CENTRAL POINT, Ore. -- The Jackson County Vector Control District is asking the public to take steps to protect their animals from mosquitoes and ticks, and the diseases they carry. Right now, the biggest concerns are West Nile Virus, Heartworm, and Lyme Disease.
Higher temperatures means hatching mosquitoes. By getting rid of standing water around a home and vaccinating pets, community members can help prevent the spread of these insects and the diseases they carry.
Horses are particularly vulnerable to West Nile Virus and Western Equine Encephalitis as they have no protection from mosquito bites other than what their owners provide.
While there's no definitive start to Mosquito season, experts with the local vector control say it only takes a few days of heat for mosquito eggs to hatch.
"This is the time of year when it's really important for homeowners, for people with pets, livestock, to really start thinking about what they can do around their home to minimize mosquito problems," said Jim Lunders, the manager and biologist with Jackson County Vector Control District. "Any of those buckets or other containers around your property that filled up with rain water in the winter probably have mosquito larvae in them."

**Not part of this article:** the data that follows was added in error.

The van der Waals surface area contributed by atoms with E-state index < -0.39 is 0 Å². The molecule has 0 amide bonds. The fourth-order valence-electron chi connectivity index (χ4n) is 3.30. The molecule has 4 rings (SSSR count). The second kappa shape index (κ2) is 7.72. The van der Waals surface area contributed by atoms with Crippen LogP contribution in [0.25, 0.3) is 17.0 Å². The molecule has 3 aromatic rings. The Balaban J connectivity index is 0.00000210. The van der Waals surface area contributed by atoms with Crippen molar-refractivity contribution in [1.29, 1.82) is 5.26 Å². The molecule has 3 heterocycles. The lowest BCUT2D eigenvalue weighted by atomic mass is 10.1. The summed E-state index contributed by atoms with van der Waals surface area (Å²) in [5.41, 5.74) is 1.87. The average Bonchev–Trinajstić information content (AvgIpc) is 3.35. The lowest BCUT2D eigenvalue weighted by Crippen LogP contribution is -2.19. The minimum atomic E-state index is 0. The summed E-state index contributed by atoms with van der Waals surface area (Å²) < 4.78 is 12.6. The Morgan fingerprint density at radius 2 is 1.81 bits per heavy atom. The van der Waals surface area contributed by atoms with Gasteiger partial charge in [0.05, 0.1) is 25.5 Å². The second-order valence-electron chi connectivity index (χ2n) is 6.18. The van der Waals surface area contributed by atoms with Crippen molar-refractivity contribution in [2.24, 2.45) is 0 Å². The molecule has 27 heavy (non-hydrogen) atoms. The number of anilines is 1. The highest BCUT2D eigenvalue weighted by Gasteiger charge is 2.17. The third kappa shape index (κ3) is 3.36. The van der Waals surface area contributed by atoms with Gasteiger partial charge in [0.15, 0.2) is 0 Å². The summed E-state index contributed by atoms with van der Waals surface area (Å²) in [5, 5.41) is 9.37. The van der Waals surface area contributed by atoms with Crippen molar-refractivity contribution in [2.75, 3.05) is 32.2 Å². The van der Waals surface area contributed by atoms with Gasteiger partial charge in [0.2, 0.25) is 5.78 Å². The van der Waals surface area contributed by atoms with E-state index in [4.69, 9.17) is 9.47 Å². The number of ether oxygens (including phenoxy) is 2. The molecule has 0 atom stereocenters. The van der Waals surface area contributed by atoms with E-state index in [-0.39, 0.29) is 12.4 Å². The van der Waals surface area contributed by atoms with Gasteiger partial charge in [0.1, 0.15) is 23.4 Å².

The Vector Control District also offers free mosquito fish at its headquarters to prevent eggs from hatching in ponds or water troughs.
Places like wading pools, flooded fields, swimming pools not in use, clogged gutters and old tires are breeding grounds for mosquitoes. If it holds water for seven days, it can produce mosquitoes.
You can find more information about preventative measures through the Jackson County Vector Control District website.